I was intrigued by their description posted on an Albuquerque calendar of events: "weekly chamber music and spoken word performances by professional musicians and poets. Concise and varied programs washed down with great espresso drinks."
And the slogan on their website: "church minus the religion."
It's in a former warehouse/industrial building on Fifth Street just south of I-40, and the space is now called The Kosmos. I wasn't quite sure what to expect, but it's a nice performance space that has been cleaned and painted, with a small stage at one end and rows of folding chairs. It's at the end of the building and the roof starts to slope down, so with the exposed beams and the shape, it reminds me of the "ark" type roof adopted by many Lutheran churches, including the past two of which we have been members. They also have a translucent "stained glass" fabric over the windows, so it takes little imagination to envision it as a church.
The program was absolutely delightful and lasted for about an hour. It began with an operatic performance of "A Hand of Bridge," Op. 35 composed by Samuel Barber is 1959. The performers were Thomas Munro, Matt Amend, Nilam Brown and Essence Johnson of the UNM Opera Theatre, accompanied by Ivan Koska on piano. I had never heard this piece before. Four people are playing a hand of bridge, and the lyrics are the thoughts of each of the players as they sit at the table. While Barber composed some fabulous "serious" music, it's nice to know he had such an interesting sense of humor.
That was followed by a reading by Anthony Hunt of selected American poems, so I heard "A Certain Slant of Light" by Emily Dickinson, Section 6 of "Song of Myself" by Walt Whitman, and a work of T.S. Eliot (I didn't catch the title). It made me want to go read more works by those poets. Isn't that the point of exposure to culture and art?
A celebration of silence lasted for two minutes, which seemed to be a nod to the "church" part of the program.
A delightful string quartet performed the Quartet No. 12 in F major, Op. 96 by Antonin Dvorak. ("Hey--I know this piece!" I know and appreciate fine classical music--I've just never been able to remember titles or composers.) The four movements were "allegro ma non troppo" (quickly but not too much), "lento" (slowly), "molto vivace" (very lively), and "vivace ma non troppo (lively but not too much). I looked those up in an online Italian-English dictionary. It was performed by David Felberg and Roberta Arruda on violins, Ikoku Kanda on viola, and James Holland on cello. It was as fine a performance as any chamber music concert I've ever attended.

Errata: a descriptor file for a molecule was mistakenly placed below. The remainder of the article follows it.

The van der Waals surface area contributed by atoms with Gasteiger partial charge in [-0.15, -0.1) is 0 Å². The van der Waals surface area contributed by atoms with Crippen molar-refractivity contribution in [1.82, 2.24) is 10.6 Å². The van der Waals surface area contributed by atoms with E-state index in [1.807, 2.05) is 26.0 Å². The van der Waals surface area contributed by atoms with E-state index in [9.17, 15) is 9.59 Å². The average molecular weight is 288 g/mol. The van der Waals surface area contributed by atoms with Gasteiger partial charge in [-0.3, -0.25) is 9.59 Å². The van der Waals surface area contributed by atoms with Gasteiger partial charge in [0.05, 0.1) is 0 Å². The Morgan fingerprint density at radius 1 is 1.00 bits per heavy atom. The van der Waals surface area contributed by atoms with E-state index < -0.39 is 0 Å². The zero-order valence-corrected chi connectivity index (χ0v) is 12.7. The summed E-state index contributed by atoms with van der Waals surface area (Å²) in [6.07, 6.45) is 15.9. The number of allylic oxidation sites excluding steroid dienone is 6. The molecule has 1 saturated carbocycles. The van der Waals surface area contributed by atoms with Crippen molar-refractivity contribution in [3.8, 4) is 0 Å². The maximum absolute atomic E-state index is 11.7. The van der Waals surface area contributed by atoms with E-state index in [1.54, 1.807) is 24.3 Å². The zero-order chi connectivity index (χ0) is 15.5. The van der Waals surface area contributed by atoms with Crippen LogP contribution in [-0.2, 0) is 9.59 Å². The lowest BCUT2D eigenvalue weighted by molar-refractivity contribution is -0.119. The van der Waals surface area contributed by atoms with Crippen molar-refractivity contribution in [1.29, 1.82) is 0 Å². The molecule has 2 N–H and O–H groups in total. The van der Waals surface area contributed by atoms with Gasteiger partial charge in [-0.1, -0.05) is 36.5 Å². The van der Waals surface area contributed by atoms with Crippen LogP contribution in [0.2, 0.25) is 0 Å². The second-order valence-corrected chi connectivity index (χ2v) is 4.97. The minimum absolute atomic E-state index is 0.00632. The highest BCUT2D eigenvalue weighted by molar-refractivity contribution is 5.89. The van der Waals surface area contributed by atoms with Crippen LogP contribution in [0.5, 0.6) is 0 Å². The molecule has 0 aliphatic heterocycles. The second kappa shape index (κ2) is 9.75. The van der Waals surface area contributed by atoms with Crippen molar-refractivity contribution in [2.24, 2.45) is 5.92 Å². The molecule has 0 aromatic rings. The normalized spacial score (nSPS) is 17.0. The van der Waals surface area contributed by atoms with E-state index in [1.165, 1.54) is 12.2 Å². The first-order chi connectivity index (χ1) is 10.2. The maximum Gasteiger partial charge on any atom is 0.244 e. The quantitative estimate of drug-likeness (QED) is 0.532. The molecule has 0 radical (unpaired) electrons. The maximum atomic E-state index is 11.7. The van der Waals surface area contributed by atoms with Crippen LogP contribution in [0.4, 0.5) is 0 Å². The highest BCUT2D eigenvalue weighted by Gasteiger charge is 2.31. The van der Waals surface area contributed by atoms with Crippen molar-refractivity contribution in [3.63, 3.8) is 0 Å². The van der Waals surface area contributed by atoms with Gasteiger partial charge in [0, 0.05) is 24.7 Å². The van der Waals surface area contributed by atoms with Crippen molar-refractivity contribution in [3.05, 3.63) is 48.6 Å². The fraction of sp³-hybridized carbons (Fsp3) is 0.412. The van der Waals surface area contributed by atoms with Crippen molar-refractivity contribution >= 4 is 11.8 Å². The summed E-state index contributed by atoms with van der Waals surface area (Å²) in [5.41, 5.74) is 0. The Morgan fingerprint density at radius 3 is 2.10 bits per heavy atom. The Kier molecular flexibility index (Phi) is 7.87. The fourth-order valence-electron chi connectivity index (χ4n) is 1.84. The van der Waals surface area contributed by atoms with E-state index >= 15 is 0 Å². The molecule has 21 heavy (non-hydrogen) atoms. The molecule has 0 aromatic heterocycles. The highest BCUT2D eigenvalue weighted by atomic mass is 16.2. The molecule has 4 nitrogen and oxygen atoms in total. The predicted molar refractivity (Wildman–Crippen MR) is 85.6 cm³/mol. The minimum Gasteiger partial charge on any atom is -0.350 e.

There is one more thing that happened which added to my extreme delight in the morning. Soon after the performance began, a black pug trotted out of the audience seating area and through a door into a back room. Ah--the "job dog" as our family calls them. He obviously belongs to someone who works there or operates the place and has the run of the building. I didn't see him for a while. Then, during the "lento" section of the Dvorak piece (remember, this is the "slow" and "solemn" movement), the pug came wandering through the audience between people's legs and under chairs, surreptitiously sampling any drinks or food from the dishes people had set on the floor. He finished the last dregs of the espresso of the lady sitting next to me, then lapped up water from the glass of the woman in the row in front of me. I was trying to be quiet, but I was laughing so hard my shoulders were shaking and my eyes were watering!
There was more entertainment involved and just about as much serenity as in any church service I've ever attended. I could tell that a lot of the people attending (it was packed) were regulars, and, just like after a real church service, they lingered to talk and have coffee after the performance was over.
Sign me up as a member of the Church of Beethoven!
Where: 1715 Fifth Street NW, Albuquerque, New Mexico
When: Sundays at 10:30 a.m.
Cost: $15 per person
Extra: frequent attender passes available, volunteers wanted, and a jar is designated for "offerings to the Kosmos."